It’s a common theme in blended families—the two adults are thrilled to be together, but the kids often have a different reaction. Blending two families into one can be tricky—and sometimes daunting.
And if you’re trying to blend two families into one, you’re not alone. According to the Step-family Foundation, half of all kids under the age of 13 live with one biological parent and that parent’s partner.
Here’s what I’ve learned lately about blended families:
1. Let the kids have a voice. The more you can encourage kids to be part of the process of becoming a stepfamily, the better the transition will be. Too many kids feel they don’t have a voice when two families merge into one.
2. Be honest about what’s different about your new family. Kids often assume that this “new family” will turn out like the “old family.” If kids are dealing with loss through divorce or death, they need time to grieve. They also need reassurances that you don’t plan to divorce—nor do you expect the second partner to die. (Even though adults can’t control everything, it’s better to reassure kids that you’ll do everything you can for this family to work.)
3. Remember that relationships take time to develop. A new parent (and new kids) cannot step into a family and become instantly assimilated. Do activities together so that family members can get to know each other. Expect resistance. Some kids refuse to get to know a stepparent because they feel disloyal to the parent who is not there. Talk about that issue. Explain that you’re not replacing anyone.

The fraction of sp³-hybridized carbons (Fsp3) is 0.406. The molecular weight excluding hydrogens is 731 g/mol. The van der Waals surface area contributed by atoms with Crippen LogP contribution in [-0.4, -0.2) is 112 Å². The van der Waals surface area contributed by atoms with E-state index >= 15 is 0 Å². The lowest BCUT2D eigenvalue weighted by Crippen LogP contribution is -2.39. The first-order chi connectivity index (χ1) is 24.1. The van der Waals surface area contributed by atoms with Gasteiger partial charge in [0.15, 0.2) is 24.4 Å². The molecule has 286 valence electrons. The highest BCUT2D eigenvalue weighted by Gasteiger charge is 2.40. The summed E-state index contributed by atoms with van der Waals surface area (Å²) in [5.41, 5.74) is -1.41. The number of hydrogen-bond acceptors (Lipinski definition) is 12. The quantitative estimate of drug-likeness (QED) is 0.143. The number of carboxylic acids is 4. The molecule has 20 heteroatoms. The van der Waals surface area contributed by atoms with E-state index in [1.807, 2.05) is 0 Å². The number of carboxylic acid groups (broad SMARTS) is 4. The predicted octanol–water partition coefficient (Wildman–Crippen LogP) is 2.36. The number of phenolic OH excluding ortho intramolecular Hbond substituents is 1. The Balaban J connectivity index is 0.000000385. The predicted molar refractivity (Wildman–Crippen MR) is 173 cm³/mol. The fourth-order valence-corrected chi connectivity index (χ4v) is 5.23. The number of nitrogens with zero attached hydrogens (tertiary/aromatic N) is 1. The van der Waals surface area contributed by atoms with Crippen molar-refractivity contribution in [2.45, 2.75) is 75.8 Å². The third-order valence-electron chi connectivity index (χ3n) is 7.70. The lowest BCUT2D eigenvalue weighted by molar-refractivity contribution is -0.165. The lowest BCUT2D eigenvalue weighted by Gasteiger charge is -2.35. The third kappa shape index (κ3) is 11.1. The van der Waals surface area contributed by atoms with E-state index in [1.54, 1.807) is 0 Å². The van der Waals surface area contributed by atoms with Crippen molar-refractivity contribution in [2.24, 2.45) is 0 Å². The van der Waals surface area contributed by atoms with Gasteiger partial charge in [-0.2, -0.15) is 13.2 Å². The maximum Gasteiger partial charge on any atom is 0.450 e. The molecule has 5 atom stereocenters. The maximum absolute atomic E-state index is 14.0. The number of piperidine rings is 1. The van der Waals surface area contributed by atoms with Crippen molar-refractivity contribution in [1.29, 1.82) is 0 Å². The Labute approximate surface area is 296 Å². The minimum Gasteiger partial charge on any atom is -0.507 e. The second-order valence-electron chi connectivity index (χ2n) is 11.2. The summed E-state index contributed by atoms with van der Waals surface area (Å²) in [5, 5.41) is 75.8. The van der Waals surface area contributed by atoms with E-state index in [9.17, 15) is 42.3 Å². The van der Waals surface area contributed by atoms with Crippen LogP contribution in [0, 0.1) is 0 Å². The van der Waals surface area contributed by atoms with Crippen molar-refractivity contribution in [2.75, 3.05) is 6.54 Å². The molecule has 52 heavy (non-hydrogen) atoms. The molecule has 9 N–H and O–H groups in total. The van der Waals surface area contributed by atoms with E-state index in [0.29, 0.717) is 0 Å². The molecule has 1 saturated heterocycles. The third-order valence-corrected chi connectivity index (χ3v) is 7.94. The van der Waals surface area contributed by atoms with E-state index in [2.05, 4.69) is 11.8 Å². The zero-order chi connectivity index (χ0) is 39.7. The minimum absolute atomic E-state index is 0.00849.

4. The older the kids, the longer it will take to become a cohesive family. One parent with three teenage boys and another parent with three teenage girls merged their family into one after divorce. The parents spent a lot of time strategizing what to do next behind closed doors whenever the teens “pulled something new” on them. They continued to care and be involved in all six of their teens’ lives—no matter how the teens reacted. They also were honest about when the teens hurt their feelings and how they expected their teens to treat other people.
5. Kids will adjust better to a blended family when they have access to both biological parents. Even if you and your ex easily fight, work hard to create a positive parenting relationship so that the kids can feel emotionally connected to both biological parents. That will pave the way for kids to begin to connect with their stepparent and half-siblings as well.
6.Listen. Check in with each child and ask how the “new family” is going and what he or she wishes were different. In one family, a child said he hated “having a half brother and a half sister because they were whole people—not halves.” After that, the family agreed that everyone was a “son,” “daughter,” “sister,” or a “brother.” They dropped the “step” and “half” language.
Every blended family will be different. What matters is to create a family that works for everyone and to be patient with the transition.
American Academy of Pediatrics,“I Am Getting Remarried.What Is the Best Way to Blend Our Families?” June 11, 2010.